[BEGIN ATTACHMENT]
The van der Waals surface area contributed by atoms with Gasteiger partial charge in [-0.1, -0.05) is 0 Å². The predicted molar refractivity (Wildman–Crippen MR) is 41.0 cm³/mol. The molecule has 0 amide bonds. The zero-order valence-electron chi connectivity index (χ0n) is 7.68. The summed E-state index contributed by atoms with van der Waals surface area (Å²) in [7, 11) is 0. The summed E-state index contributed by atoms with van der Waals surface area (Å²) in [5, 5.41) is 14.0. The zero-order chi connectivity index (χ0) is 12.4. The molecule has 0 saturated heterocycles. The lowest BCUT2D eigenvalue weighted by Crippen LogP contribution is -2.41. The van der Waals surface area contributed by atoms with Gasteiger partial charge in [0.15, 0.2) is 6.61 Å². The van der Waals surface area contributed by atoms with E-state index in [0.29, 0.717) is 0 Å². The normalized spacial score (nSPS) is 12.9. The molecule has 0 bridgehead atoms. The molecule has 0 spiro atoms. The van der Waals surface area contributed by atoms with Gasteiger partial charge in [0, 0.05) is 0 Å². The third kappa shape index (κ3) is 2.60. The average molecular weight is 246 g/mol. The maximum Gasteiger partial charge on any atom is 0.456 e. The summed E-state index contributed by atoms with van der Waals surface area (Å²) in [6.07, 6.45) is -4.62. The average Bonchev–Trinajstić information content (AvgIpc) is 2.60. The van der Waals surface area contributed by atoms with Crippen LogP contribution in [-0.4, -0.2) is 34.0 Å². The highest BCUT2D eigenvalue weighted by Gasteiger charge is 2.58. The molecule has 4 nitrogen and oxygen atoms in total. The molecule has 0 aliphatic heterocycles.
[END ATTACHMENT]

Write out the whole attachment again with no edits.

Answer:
The van der Waals surface area contributed by atoms with Gasteiger partial charge in [-0.1, -0.05) is 0 Å². The predicted molar refractivity (Wildman–Crippen MR) is 41.0 cm³/mol. The molecule has 0 amide bonds. The zero-order valence-electron chi connectivity index (χ0n) is 7.68. The summed E-state index contributed by atoms with van der Waals surface area (Å²) in [7, 11) is 0. The summed E-state index contributed by atoms with van der Waals surface area (Å²) in [5, 5.41) is 14.0. The zero-order chi connectivity index (χ0) is 12.4. The molecule has 0 saturated heterocycles. The lowest BCUT2D eigenvalue weighted by Crippen LogP contribution is -2.41. The van der Waals surface area contributed by atoms with Gasteiger partial charge in [0.15, 0.2) is 6.61 Å². The van der Waals surface area contributed by atoms with E-state index in [0.29, 0.717) is 0 Å². The normalized spacial score (nSPS) is 12.9. The molecule has 0 bridgehead atoms. The molecule has 0 spiro atoms. The van der Waals surface area contributed by atoms with Gasteiger partial charge in [0, 0.05) is 0 Å². The third kappa shape index (κ3) is 2.60. The average molecular weight is 246 g/mol. The maximum Gasteiger partial charge on any atom is 0.456 e. The summed E-state index contributed by atoms with van der Waals surface area (Å²) in [6.07, 6.45) is -4.62. The average Bonchev–Trinajstić information content (AvgIpc) is 2.60. The van der Waals surface area contributed by atoms with Crippen LogP contribution in [-0.4, -0.2) is 34.0 Å². The highest BCUT2D eigenvalue weighted by Gasteiger charge is 2.58. The molecule has 4 nitrogen and oxygen atoms in total. The molecule has 0 aliphatic heterocycles.